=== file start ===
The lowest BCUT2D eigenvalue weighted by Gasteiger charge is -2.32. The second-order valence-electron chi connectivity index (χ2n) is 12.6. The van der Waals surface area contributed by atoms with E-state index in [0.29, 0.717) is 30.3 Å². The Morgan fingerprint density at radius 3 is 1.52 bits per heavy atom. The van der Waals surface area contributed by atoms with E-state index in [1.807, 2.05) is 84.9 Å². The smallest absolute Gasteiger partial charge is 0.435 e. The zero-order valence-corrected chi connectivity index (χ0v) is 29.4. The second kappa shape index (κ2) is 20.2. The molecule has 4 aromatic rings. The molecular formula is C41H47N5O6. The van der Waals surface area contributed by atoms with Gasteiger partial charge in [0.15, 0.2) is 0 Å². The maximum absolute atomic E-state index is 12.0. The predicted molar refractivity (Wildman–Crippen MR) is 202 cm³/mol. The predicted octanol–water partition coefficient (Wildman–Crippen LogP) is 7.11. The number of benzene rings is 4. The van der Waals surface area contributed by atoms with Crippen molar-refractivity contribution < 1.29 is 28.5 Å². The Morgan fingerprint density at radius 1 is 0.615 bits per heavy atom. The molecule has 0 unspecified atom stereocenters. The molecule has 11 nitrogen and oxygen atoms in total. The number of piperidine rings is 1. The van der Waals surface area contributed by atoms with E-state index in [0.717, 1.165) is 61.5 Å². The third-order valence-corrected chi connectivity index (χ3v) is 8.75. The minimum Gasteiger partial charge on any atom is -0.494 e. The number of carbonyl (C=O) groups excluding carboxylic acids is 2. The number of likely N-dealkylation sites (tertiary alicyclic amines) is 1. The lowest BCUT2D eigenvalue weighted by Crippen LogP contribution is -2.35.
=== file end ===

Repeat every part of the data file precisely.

The lowest BCUT2D eigenvalue weighted by Gasteiger charge is -2.32. The second-order valence-electron chi connectivity index (χ2n) is 12.6. The van der Waals surface area contributed by atoms with E-state index in [0.29, 0.717) is 30.3 Å². The Morgan fingerprint density at radius 3 is 1.52 bits per heavy atom. The van der Waals surface area contributed by atoms with E-state index in [1.807, 2.05) is 84.9 Å². The smallest absolute Gasteiger partial charge is 0.435 e. The zero-order valence-corrected chi connectivity index (χ0v) is 29.4. The second kappa shape index (κ2) is 20.2. The molecule has 4 aromatic rings. The molecular formula is C41H47N5O6. The van der Waals surface area contributed by atoms with Gasteiger partial charge in [0.15, 0.2) is 0 Å². The maximum absolute atomic E-state index is 12.0. The predicted molar refractivity (Wildman–Crippen MR) is 202 cm³/mol. The predicted octanol–water partition coefficient (Wildman–Crippen LogP) is 7.11. The number of benzene rings is 4. The van der Waals surface area contributed by atoms with Crippen molar-refractivity contribution < 1.29 is 28.5 Å². The Morgan fingerprint density at radius 1 is 0.615 bits per heavy atom. The molecule has 0 unspecified atom stereocenters. The molecule has 11 nitrogen and oxygen atoms in total. The number of piperidine rings is 1. The van der Waals surface area contributed by atoms with E-state index in [0.717, 1.165) is 61.5 Å². The third-order valence-corrected chi connectivity index (χ3v) is 8.75. The minimum Gasteiger partial charge on any atom is -0.494 e. The number of carbonyl (C=O) groups excluding carboxylic acids is 2. The number of likely N-dealkylation sites (tertiary alicyclic amines) is 1. The lowest BCUT2D eigenvalue weighted by Crippen LogP contribution is -2.35.